Starting your own business comes with an element of risk. In fact, the daunting nature of going out on your own can dissuade most from attempting to launch their own company. To be an entrepreneur requires a bold spirit and a degree of fortitude. If you have been successful in starting your own business, you know that continuing to grow will require focused attention and innovative ideas. One way that you can foster continued prosperity is to structure your business in a way that protects your investment. Forming a Limited Liability Company (LLC) can give some peace of mind in this regard. By knowing how to make a company LLC, you can make informed choices about the future of your business.
Why should you consider forming an LLC? For starters, you can enjoy the protections of limited liability. This means your personal assets (savings accounts, homes, other real estate) can be shielded from lawsuits or bankruptcy. An LLC is also treated as a “pass-through” entity by the Internal Revenue Service (IRS), so your company’s profits are not taxed until they flow through to the members of your LLC. LLCs are also flexible in management style, and require little in the way of reporting.
How to Make a Company LLC: Getting Started
Before forming an LLC, it is prudent to determine if it is right for you. While the aforementioned benefits are considerable, there are certain drawbacks. Your biggest limitation as an LLC will be in your ability to raise investment. Unlike a corporation which can issue stock, investors in LLCs would typically have to become members, which can make for a complicated arrangement.
If the pros outweigh the cons, however, you can form your LLC relatively easily. You will first need to check with your state’s requirements regarding your business’s name. Most states require that the name of your LLC is plainly distinguishable from others on record. You may also need to have “LLC” or “Limited Liability Company” in your name.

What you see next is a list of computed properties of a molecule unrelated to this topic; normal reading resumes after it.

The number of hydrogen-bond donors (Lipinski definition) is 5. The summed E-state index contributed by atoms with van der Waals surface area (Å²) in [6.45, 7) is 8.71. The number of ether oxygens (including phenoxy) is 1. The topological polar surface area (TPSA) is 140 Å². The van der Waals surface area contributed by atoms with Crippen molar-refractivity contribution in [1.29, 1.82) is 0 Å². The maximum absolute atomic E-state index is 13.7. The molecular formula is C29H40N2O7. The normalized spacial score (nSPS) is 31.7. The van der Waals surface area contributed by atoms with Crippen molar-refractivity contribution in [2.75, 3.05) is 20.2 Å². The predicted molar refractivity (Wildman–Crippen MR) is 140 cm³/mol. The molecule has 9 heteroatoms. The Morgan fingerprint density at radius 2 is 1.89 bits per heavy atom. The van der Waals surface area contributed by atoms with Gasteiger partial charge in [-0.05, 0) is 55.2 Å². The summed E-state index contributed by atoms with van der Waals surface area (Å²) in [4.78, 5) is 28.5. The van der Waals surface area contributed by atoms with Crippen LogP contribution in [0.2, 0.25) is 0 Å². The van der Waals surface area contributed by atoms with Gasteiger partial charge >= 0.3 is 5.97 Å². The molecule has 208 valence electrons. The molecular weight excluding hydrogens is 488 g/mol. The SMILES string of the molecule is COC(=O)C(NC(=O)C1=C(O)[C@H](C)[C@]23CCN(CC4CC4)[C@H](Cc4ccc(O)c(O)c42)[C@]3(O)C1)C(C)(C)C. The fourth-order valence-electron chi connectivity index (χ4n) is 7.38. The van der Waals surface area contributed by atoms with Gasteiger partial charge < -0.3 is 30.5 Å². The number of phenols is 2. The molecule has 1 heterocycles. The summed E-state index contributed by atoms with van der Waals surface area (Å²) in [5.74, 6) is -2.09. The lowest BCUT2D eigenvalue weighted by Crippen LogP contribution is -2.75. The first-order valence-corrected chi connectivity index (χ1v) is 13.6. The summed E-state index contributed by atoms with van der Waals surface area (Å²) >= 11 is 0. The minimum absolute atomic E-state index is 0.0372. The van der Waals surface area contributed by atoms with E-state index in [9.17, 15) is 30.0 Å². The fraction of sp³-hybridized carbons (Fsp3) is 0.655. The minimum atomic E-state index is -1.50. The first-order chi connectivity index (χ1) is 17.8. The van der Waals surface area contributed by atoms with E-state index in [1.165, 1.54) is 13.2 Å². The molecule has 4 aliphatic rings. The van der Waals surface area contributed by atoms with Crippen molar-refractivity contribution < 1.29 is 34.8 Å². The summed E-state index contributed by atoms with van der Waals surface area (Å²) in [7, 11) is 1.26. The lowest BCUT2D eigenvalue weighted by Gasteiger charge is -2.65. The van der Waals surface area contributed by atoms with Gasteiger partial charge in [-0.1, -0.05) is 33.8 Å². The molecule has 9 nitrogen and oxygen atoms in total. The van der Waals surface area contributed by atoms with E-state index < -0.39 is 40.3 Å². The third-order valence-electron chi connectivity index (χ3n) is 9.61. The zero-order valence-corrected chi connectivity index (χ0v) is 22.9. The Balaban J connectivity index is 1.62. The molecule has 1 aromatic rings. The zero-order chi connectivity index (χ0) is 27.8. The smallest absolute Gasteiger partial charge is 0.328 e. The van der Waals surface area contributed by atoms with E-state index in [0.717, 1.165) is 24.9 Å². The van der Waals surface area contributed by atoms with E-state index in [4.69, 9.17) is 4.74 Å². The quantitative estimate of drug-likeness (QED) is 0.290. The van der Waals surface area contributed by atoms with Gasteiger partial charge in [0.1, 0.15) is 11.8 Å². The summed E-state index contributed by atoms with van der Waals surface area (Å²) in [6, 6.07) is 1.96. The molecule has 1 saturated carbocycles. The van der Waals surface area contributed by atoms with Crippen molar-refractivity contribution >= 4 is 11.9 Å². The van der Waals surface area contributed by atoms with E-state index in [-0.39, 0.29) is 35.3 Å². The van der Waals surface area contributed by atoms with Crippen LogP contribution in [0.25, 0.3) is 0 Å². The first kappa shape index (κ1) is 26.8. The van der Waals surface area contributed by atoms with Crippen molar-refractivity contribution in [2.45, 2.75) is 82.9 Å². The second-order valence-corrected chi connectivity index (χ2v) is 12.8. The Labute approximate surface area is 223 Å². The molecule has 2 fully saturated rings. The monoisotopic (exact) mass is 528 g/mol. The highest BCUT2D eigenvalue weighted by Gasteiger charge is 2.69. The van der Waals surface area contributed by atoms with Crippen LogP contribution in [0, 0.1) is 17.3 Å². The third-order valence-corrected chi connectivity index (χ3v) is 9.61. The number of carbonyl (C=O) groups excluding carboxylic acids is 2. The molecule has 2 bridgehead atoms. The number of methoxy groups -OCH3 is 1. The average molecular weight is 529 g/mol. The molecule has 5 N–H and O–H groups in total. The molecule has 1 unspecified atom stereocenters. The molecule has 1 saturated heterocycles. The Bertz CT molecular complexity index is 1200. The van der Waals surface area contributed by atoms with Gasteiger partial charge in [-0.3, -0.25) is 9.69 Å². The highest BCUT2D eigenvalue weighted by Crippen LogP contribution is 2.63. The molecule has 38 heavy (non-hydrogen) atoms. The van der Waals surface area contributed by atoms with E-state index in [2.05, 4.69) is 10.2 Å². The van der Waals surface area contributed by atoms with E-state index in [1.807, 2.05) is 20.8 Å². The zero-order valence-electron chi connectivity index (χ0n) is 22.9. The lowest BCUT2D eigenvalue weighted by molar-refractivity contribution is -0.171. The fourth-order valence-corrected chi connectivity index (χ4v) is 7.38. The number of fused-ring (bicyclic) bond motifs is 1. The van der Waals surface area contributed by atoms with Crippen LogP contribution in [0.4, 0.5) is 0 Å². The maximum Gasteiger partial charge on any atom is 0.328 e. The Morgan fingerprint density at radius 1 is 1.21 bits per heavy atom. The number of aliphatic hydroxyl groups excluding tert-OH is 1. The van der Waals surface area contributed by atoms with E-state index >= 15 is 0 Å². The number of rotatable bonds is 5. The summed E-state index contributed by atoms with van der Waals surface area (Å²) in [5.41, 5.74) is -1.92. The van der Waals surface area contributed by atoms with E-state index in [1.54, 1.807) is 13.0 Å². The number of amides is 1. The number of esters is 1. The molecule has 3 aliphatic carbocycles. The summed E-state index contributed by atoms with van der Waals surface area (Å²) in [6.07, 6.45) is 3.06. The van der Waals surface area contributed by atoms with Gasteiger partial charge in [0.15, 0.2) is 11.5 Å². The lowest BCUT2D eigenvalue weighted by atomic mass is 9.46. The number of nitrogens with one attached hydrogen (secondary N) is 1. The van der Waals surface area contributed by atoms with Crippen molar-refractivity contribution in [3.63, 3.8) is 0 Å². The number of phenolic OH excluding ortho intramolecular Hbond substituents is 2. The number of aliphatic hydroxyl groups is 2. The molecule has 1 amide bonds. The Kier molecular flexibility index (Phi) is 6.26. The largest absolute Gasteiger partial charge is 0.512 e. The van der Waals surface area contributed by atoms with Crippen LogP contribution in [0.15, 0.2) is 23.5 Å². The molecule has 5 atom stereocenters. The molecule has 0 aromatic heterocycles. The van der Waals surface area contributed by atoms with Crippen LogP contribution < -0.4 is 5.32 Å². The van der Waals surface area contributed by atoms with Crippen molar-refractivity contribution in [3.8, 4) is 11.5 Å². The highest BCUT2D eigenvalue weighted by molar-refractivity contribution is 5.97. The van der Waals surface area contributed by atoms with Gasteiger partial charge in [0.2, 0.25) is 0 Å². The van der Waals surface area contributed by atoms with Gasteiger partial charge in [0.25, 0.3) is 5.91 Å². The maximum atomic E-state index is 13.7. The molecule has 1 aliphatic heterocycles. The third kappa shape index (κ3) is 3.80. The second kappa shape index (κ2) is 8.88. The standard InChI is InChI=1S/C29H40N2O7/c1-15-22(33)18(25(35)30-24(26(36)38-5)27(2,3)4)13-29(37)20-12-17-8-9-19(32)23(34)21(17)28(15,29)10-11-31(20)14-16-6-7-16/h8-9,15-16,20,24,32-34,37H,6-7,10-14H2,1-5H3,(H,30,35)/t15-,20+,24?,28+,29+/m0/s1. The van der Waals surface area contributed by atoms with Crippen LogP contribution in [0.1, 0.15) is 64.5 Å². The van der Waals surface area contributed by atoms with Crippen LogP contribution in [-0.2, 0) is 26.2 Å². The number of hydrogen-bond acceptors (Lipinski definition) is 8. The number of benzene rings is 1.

Once you have landed on a name, you will need to determine who will assume the role of the registered agent for your LLC. This person will receive all legal, tax, and government correspondence on behalf of your business. A designated registered agent is required of LLCs in most states.
Forming an LLC Online with Our Help
Once you have the details ironed out for how your LLC will be run and who will be included in its membership, there will be some documentation to complete. In most states, you will need to file what are called “Articles of Organization” with the Secretary of State’s office. This document will ask for your company’s name, its mailing and physical addresses, the names and titles of the members, and the contact information belonging to the registered agent. Again, these documents can vary depending on the state, but in general, you can expect to provide some simple details about your business.
At Corporation Center, we make it easy to set up your LLC online. We offer easy-to-complete web forms to create LLCs in all 50 states. If your business structure needs extend to forming an S- or C-corp, we can help with that as well. To learn more, visit our FAQs page or contact us today.